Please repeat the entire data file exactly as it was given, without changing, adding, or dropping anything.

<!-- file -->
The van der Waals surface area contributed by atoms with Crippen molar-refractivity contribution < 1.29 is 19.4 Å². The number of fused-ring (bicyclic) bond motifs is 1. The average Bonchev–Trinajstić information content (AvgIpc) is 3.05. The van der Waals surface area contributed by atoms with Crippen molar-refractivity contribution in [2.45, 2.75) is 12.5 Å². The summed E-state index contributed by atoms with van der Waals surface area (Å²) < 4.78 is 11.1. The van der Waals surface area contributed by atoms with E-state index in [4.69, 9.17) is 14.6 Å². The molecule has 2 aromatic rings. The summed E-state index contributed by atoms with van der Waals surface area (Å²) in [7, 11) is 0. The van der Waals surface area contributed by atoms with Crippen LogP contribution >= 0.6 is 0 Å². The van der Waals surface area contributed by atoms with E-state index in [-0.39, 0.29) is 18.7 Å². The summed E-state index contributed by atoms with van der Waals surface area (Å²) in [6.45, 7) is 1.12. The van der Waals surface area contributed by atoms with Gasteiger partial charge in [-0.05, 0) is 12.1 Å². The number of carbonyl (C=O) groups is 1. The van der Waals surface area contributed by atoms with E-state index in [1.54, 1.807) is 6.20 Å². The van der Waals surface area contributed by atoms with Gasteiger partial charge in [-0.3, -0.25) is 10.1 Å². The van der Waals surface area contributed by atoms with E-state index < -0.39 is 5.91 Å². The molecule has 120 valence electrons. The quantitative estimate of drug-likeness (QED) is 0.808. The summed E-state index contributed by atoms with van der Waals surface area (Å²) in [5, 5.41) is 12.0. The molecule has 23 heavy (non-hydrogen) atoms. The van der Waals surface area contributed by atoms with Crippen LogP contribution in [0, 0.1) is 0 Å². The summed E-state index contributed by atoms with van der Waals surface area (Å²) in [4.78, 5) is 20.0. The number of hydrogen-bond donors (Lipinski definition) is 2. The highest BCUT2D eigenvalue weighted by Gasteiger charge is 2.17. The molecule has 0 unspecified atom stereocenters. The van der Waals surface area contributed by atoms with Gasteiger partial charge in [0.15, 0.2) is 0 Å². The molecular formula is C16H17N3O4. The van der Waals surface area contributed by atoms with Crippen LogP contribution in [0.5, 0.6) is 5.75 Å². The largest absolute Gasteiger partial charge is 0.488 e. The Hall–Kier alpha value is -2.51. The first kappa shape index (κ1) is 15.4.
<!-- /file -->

The van der Waals surface area contributed by atoms with Crippen molar-refractivity contribution < 1.29 is 19.4 Å². The number of fused-ring (bicyclic) bond motifs is 1. The average Bonchev–Trinajstić information content (AvgIpc) is 3.05. The van der Waals surface area contributed by atoms with Crippen molar-refractivity contribution in [2.45, 2.75) is 12.5 Å². The summed E-state index contributed by atoms with van der Waals surface area (Å²) < 4.78 is 11.1. The van der Waals surface area contributed by atoms with E-state index in [4.69, 9.17) is 14.6 Å². The molecule has 2 aromatic rings. The summed E-state index contributed by atoms with van der Waals surface area (Å²) in [7, 11) is 0. The van der Waals surface area contributed by atoms with Crippen LogP contribution >= 0.6 is 0 Å². The van der Waals surface area contributed by atoms with E-state index in [-0.39, 0.29) is 18.7 Å². The summed E-state index contributed by atoms with van der Waals surface area (Å²) in [6.45, 7) is 1.12. The van der Waals surface area contributed by atoms with Gasteiger partial charge in [-0.05, 0) is 12.1 Å². The number of carbonyl (C=O) groups is 1. The van der Waals surface area contributed by atoms with E-state index in [1.54, 1.807) is 6.20 Å². The van der Waals surface area contributed by atoms with Gasteiger partial charge in [-0.3, -0.25) is 10.1 Å². The van der Waals surface area contributed by atoms with E-state index < -0.39 is 5.91 Å². The molecule has 120 valence electrons. The quantitative estimate of drug-likeness (QED) is 0.808. The summed E-state index contributed by atoms with van der Waals surface area (Å²) in [5, 5.41) is 12.0. The molecule has 23 heavy (non-hydrogen) atoms. The van der Waals surface area contributed by atoms with Crippen LogP contribution in [0, 0.1) is 0 Å². The summed E-state index contributed by atoms with van der Waals surface area (Å²) in [4.78, 5) is 20.0. The number of hydrogen-bond donors (Lipinski definition) is 2. The highest BCUT2D eigenvalue weighted by Gasteiger charge is 2.17. The molecule has 0 unspecified atom stereocenters. The van der Waals surface area contributed by atoms with Gasteiger partial charge in [0.15, 0.2) is 0 Å². The molecular formula is C16H17N3O4. The van der Waals surface area contributed by atoms with Crippen LogP contribution in [0.5, 0.6) is 5.75 Å². The largest absolute Gasteiger partial charge is 0.488 e. The Hall–Kier alpha value is -2.51. The first kappa shape index (κ1) is 15.4.